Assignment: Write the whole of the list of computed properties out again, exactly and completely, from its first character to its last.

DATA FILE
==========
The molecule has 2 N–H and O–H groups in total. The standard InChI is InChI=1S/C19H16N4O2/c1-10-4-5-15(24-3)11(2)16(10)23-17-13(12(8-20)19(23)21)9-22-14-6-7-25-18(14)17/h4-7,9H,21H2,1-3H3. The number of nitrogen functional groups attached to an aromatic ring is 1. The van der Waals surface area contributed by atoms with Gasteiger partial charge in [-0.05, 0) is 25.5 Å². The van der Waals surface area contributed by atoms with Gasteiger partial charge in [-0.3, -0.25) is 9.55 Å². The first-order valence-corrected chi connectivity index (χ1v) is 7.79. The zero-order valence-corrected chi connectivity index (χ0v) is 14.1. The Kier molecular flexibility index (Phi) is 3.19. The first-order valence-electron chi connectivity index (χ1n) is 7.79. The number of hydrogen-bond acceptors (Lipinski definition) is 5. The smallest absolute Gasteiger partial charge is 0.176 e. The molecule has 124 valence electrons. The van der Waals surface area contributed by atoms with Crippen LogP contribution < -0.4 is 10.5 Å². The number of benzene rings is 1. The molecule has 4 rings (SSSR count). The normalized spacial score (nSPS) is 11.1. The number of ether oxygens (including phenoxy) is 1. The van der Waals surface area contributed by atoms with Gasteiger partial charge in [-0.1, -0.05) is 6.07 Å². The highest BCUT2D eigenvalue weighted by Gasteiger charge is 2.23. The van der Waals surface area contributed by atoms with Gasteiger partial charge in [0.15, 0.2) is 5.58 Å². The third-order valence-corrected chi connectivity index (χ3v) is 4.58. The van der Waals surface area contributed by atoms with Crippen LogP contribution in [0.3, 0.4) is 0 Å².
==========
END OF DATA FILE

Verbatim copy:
The molecule has 2 N–H and O–H groups in total. The standard InChI is InChI=1S/C19H16N4O2/c1-10-4-5-15(24-3)11(2)16(10)23-17-13(12(8-20)19(23)21)9-22-14-6-7-25-18(14)17/h4-7,9H,21H2,1-3H3. The number of nitrogen functional groups attached to an aromatic ring is 1. The van der Waals surface area contributed by atoms with Gasteiger partial charge in [-0.05, 0) is 25.5 Å². The van der Waals surface area contributed by atoms with Gasteiger partial charge in [-0.3, -0.25) is 9.55 Å². The first-order valence-corrected chi connectivity index (χ1v) is 7.79. The zero-order valence-corrected chi connectivity index (χ0v) is 14.1. The Kier molecular flexibility index (Phi) is 3.19. The first-order valence-electron chi connectivity index (χ1n) is 7.79. The number of hydrogen-bond acceptors (Lipinski definition) is 5. The smallest absolute Gasteiger partial charge is 0.176 e. The molecule has 124 valence electrons. The van der Waals surface area contributed by atoms with Crippen LogP contribution < -0.4 is 10.5 Å². The number of benzene rings is 1. The molecule has 4 rings (SSSR count). The normalized spacial score (nSPS) is 11.1. The number of ether oxygens (including phenoxy) is 1. The van der Waals surface area contributed by atoms with Gasteiger partial charge in [-0.1, -0.05) is 6.07 Å². The highest BCUT2D eigenvalue weighted by Gasteiger charge is 2.23. The van der Waals surface area contributed by atoms with Gasteiger partial charge in [0.15, 0.2) is 5.58 Å². The third-order valence-corrected chi connectivity index (χ3v) is 4.58. The van der Waals surface area contributed by atoms with Crippen LogP contribution in [0.3, 0.4) is 0 Å².